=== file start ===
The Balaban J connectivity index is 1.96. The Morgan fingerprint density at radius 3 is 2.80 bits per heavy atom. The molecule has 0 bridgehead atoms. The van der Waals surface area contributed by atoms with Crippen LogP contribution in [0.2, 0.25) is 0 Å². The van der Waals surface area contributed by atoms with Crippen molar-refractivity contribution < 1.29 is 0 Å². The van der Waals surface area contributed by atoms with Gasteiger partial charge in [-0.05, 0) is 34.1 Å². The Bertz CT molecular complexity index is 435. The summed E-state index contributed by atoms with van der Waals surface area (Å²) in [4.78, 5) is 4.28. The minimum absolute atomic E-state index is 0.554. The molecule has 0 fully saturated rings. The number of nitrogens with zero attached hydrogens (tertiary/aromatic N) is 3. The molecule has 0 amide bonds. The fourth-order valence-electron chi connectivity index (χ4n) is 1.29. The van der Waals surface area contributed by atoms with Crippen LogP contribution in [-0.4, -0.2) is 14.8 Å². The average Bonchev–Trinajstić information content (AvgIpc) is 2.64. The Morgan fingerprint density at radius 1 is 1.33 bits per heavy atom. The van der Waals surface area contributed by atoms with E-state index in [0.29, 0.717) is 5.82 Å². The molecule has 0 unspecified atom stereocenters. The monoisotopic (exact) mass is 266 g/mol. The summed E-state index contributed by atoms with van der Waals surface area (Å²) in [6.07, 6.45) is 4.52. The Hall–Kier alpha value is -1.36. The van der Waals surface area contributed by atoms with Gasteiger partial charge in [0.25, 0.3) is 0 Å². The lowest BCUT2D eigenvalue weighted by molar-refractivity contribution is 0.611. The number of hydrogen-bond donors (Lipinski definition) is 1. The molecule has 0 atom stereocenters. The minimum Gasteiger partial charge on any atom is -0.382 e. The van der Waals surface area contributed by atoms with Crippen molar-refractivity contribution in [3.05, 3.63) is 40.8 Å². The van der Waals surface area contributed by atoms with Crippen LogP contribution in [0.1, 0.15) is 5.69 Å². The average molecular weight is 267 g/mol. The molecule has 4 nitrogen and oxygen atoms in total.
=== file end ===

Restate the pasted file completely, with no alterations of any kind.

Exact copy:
The Balaban J connectivity index is 1.96. The Morgan fingerprint density at radius 3 is 2.80 bits per heavy atom. The molecule has 0 bridgehead atoms. The van der Waals surface area contributed by atoms with Crippen LogP contribution in [0.2, 0.25) is 0 Å². The van der Waals surface area contributed by atoms with Crippen molar-refractivity contribution < 1.29 is 0 Å². The van der Waals surface area contributed by atoms with Gasteiger partial charge in [-0.05, 0) is 34.1 Å². The Bertz CT molecular complexity index is 435. The summed E-state index contributed by atoms with van der Waals surface area (Å²) in [4.78, 5) is 4.28. The minimum absolute atomic E-state index is 0.554. The molecule has 0 fully saturated rings. The number of nitrogens with zero attached hydrogens (tertiary/aromatic N) is 3. The molecule has 0 amide bonds. The fourth-order valence-electron chi connectivity index (χ4n) is 1.29. The van der Waals surface area contributed by atoms with Crippen LogP contribution in [-0.4, -0.2) is 14.8 Å². The average Bonchev–Trinajstić information content (AvgIpc) is 2.64. The Morgan fingerprint density at radius 1 is 1.33 bits per heavy atom. The van der Waals surface area contributed by atoms with E-state index in [0.29, 0.717) is 5.82 Å². The molecule has 0 unspecified atom stereocenters. The monoisotopic (exact) mass is 266 g/mol. The summed E-state index contributed by atoms with van der Waals surface area (Å²) in [6.07, 6.45) is 4.52. The Hall–Kier alpha value is -1.36. The van der Waals surface area contributed by atoms with Gasteiger partial charge in [0.25, 0.3) is 0 Å². The lowest BCUT2D eigenvalue weighted by molar-refractivity contribution is 0.611. The number of hydrogen-bond donors (Lipinski definition) is 1. The molecule has 0 atom stereocenters. The minimum Gasteiger partial charge on any atom is -0.382 e. The van der Waals surface area contributed by atoms with Crippen molar-refractivity contribution in [3.05, 3.63) is 40.8 Å². The van der Waals surface area contributed by atoms with Crippen LogP contribution in [0.1, 0.15) is 5.69 Å². The average molecular weight is 267 g/mol. The molecule has 4 nitrogen and oxygen atoms in total.